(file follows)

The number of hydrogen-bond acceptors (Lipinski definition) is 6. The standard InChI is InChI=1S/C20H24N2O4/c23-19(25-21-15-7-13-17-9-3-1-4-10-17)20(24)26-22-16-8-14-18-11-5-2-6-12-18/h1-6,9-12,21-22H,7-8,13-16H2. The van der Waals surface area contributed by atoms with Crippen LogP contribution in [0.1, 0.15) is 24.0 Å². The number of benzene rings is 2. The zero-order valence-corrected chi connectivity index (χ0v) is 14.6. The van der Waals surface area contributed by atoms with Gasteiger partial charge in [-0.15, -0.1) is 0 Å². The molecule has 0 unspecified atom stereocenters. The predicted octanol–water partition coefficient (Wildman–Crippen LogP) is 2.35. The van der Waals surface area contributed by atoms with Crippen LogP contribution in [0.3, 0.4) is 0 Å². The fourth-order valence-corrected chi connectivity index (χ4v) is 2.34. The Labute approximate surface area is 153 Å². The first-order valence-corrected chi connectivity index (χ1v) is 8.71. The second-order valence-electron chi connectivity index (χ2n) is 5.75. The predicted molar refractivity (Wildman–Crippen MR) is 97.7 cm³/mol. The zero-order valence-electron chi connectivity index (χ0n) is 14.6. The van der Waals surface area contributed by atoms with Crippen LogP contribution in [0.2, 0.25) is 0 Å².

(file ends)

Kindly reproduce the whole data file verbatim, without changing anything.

The number of hydrogen-bond acceptors (Lipinski definition) is 6. The standard InChI is InChI=1S/C20H24N2O4/c23-19(25-21-15-7-13-17-9-3-1-4-10-17)20(24)26-22-16-8-14-18-11-5-2-6-12-18/h1-6,9-12,21-22H,7-8,13-16H2. The van der Waals surface area contributed by atoms with Crippen LogP contribution in [0.1, 0.15) is 24.0 Å². The number of benzene rings is 2. The zero-order valence-corrected chi connectivity index (χ0v) is 14.6. The van der Waals surface area contributed by atoms with Gasteiger partial charge in [-0.15, -0.1) is 0 Å². The molecule has 0 unspecified atom stereocenters. The predicted octanol–water partition coefficient (Wildman–Crippen LogP) is 2.35. The van der Waals surface area contributed by atoms with Crippen LogP contribution in [0.3, 0.4) is 0 Å². The fourth-order valence-corrected chi connectivity index (χ4v) is 2.34. The Labute approximate surface area is 153 Å². The first-order valence-corrected chi connectivity index (χ1v) is 8.71. The second-order valence-electron chi connectivity index (χ2n) is 5.75. The predicted molar refractivity (Wildman–Crippen MR) is 97.7 cm³/mol. The zero-order valence-electron chi connectivity index (χ0n) is 14.6. The van der Waals surface area contributed by atoms with Crippen LogP contribution in [0.2, 0.25) is 0 Å².